In general, there’s still work to be done on political conditions to make it possible to found more companies. But that shouldn’t keep anyone who feels the need to start their own company from taking action. For the use of artificial intelligence as is the case with Fineway, the time was definitely right.

Work-life balance versus social isolation

What are the three most offensive prejudices you’ve encountered in everyday startup life?

In Germany in particular, fixed ideas prevail about startups and their founders.

People often don’t make an effort to understand the topic. They would rather make sweeping statements about startups only using the “innovative” label because everyone is doing it too. However, most founders — as we do with Fineway — have aspirations to do something new, to think differently and change an industry. I think the prejudice that founders are just repackaging the same old thing and calling it innovative is just wrong. Fortunately, a growing number of people are open-minded and understand founders’ approaches.

Another prejudice concerns a founder’s personality and social environment. Why should a founder automatically not be able to have friends and family? That’s nonsense. The fact that founders have to make certain compromises to pursue their visions is logical. But that doing so inevitably leads to social isolation is a prejudice. Thinking in black and white terms doesn’t help anyone and, in the worst case, can even keep capable people from starting their own companies. And that’s just because they think it won’t be possible to start a family otherwise. But there are so many positive examples of a work-life balance in daily startup life.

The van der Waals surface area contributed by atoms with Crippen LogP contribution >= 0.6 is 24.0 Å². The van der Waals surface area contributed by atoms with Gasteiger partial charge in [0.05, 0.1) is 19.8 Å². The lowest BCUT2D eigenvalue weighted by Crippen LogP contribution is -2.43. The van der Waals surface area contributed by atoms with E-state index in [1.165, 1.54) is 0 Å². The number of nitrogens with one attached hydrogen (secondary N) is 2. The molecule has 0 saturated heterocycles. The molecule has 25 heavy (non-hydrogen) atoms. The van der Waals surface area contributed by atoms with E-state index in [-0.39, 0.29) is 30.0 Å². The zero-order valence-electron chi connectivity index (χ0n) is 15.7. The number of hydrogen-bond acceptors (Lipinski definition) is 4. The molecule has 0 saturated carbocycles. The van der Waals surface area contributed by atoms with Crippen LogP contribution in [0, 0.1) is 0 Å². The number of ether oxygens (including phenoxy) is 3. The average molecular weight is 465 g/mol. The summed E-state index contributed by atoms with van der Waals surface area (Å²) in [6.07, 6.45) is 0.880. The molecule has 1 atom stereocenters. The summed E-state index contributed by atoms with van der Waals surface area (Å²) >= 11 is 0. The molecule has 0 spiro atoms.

And lastly, I think the assumption that all founders need to be extremely young is strange. The popular belief is that founders come together when they’re quite young and then tinker around on ideas that are more or less realistic. Who ever said you can’t found a company when you’re forty? With all of that experience and a big network, it’s not as absurd as is widely believed.

What’s on top of your desk at the moment?

A subject that is always on my desk is to get more fantastic employees on board. We’re fortunate enough to have a super motivated and talented team. But we’re growing and are still in need of more good people. They might be travel experts who are located in each country and know the countries inside out as a vacation destination or even AI experts or data scientists. In addition to professional expertise, personality and a passion for travel and AI are also important, which is why we pay close attention to details. That has worked well so far, but recruiting definitely does have a degree of priority.

Where’s your next vacation destination?

Northern destinations are very attractive to me. As coincidence will have it, my next stop will be British Columbia on the west coast of Canada. I’ve been putting it off for a long time, but Canada has been on my list of preferred destinations for quite some time. I find the area around Vancouver and the nearly untouched North fascinating. And we fortunately don’t have to deal with the stress of making any complicated trip reservations.

Have a great time on your next trip, and thank you for your candid answers Markus Feigelbinder!